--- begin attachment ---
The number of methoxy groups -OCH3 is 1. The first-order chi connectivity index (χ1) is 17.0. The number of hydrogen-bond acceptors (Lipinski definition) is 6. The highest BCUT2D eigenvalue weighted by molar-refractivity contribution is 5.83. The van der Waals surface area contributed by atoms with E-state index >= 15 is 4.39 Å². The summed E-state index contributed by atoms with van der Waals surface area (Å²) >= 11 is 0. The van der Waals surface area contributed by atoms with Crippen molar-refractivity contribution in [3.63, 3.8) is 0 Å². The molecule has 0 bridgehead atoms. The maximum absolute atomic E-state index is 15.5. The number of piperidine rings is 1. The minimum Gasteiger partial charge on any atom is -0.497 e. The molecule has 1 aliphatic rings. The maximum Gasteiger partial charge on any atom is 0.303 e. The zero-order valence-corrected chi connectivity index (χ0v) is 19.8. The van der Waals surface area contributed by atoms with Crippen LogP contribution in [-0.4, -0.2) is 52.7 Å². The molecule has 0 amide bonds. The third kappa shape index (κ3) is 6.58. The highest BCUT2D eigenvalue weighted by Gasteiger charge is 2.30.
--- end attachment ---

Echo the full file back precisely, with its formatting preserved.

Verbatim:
The number of methoxy groups -OCH3 is 1. The first-order chi connectivity index (χ1) is 17.0. The number of hydrogen-bond acceptors (Lipinski definition) is 6. The highest BCUT2D eigenvalue weighted by molar-refractivity contribution is 5.83. The van der Waals surface area contributed by atoms with E-state index >= 15 is 4.39 Å². The summed E-state index contributed by atoms with van der Waals surface area (Å²) >= 11 is 0. The van der Waals surface area contributed by atoms with Crippen molar-refractivity contribution in [3.63, 3.8) is 0 Å². The molecule has 0 bridgehead atoms. The maximum absolute atomic E-state index is 15.5. The number of piperidine rings is 1. The minimum Gasteiger partial charge on any atom is -0.497 e. The molecule has 1 aliphatic rings. The maximum Gasteiger partial charge on any atom is 0.303 e. The zero-order valence-corrected chi connectivity index (χ0v) is 19.8. The van der Waals surface area contributed by atoms with Crippen LogP contribution in [-0.4, -0.2) is 52.7 Å². The molecule has 0 amide bonds. The third kappa shape index (κ3) is 6.58. The highest BCUT2D eigenvalue weighted by Gasteiger charge is 2.30.